Whitechapel Gallery: 'The extension reinforces the gallery as an artist's resource'
Artist and curator Michael Craig-Martin gives his verdict on the new-look Whitechapel Gallery
This will be the third time I’ve worked at the Whitechapel Gallery: I had a retrospective in 1989 and an exhibition called ‘Drawing the Line’ here in 1995. The Whitechapel has always felt like an artist’s gallery, and I feel completely comfortable here.The extension seems to reinforce the gallery as an artist’s resource. I’m hanging my show in a beautiful, top-lit room used solely for the showing of collections – a good addition to a gallery that doesn’t have a permanent collection.
The feel of each gallery space is completely different to the others. The commissions gallery on the ground floor is very large and all the walls are raw brick – it’s just an amazing space. What’s nice about it is that you can imagine coming here and going round the corner and finding yourself in a place you never knew existed. It’s got a sense of surprise to it.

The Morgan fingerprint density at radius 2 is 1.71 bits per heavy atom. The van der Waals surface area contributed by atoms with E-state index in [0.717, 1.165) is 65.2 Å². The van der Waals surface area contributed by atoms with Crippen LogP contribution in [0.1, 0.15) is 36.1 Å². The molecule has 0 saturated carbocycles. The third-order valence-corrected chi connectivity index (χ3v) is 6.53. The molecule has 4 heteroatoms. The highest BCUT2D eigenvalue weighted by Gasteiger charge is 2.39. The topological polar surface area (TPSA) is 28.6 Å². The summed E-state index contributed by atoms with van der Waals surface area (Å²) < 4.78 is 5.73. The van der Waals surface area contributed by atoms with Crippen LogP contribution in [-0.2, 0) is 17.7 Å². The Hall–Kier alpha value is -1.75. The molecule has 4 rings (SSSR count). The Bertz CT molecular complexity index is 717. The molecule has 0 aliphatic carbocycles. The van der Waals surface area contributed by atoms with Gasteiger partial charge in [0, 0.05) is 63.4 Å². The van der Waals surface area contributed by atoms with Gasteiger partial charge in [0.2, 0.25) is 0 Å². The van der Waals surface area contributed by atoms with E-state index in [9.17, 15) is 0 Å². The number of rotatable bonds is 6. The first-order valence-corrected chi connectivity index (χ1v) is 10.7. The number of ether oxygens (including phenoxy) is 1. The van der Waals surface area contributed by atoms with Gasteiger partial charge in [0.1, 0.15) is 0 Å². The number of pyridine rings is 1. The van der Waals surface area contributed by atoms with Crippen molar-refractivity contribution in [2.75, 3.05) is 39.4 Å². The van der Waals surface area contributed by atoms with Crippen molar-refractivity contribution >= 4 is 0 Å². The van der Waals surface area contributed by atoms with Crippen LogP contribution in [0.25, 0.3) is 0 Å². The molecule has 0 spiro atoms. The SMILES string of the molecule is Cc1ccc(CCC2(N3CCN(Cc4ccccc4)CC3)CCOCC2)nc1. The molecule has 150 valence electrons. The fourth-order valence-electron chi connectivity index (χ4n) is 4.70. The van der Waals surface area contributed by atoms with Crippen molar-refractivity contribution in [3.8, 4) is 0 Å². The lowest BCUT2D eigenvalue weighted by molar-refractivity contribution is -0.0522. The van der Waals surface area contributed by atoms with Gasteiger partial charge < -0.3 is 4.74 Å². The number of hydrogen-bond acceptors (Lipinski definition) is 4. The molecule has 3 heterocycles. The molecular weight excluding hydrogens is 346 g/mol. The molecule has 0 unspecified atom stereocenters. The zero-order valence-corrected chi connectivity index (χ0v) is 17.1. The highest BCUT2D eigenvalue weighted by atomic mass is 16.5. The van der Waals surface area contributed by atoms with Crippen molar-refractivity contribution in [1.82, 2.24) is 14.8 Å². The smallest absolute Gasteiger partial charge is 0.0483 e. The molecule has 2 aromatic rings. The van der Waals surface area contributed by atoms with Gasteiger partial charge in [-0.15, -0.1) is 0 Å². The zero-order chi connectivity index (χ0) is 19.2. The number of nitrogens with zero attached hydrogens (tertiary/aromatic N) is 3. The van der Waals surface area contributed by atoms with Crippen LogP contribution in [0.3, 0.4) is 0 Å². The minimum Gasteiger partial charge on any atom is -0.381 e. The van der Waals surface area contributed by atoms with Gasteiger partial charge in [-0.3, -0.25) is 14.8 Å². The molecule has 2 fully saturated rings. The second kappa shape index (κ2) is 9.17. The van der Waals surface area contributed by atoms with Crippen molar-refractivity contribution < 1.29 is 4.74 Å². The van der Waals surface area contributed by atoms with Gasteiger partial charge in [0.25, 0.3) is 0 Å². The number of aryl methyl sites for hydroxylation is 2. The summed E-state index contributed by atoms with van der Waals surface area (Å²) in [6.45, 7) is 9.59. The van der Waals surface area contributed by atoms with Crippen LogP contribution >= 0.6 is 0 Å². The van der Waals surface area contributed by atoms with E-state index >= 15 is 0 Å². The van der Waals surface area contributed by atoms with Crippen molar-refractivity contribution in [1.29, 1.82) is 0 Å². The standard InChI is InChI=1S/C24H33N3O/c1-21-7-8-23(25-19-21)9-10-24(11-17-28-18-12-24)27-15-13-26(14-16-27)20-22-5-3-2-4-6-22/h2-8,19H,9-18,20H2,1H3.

The Whitechapel Gallery is quite far east in London. There may be far more going on here – the neighbourhood is much richer now than it used to be; the City presses up against it much more heavily – but there’s still the feeling that you come out of the tube station and fall from the street into the gallery. There’s nowhere else so attached to its locale.
The Whitechapel Gallery pioneered the idea of engaging with the local community, and I think that idea has been built upon with this project. It’s not the Serpentine Gallery, it’s not the Tate – it proposes a very different role, and it will be very interesting to see how people use it and how that’s played out. It’s a great new resource for the city.
Michael Craig-Martin is an artist and curator of the exhibition British Council Collection: Great EarlyBuys, which will be on show at the Whitechapel Gallery, 77-82 Whitechapel High Street, London E17QX, from 5 April-14 June. www.whitechapelgallery.org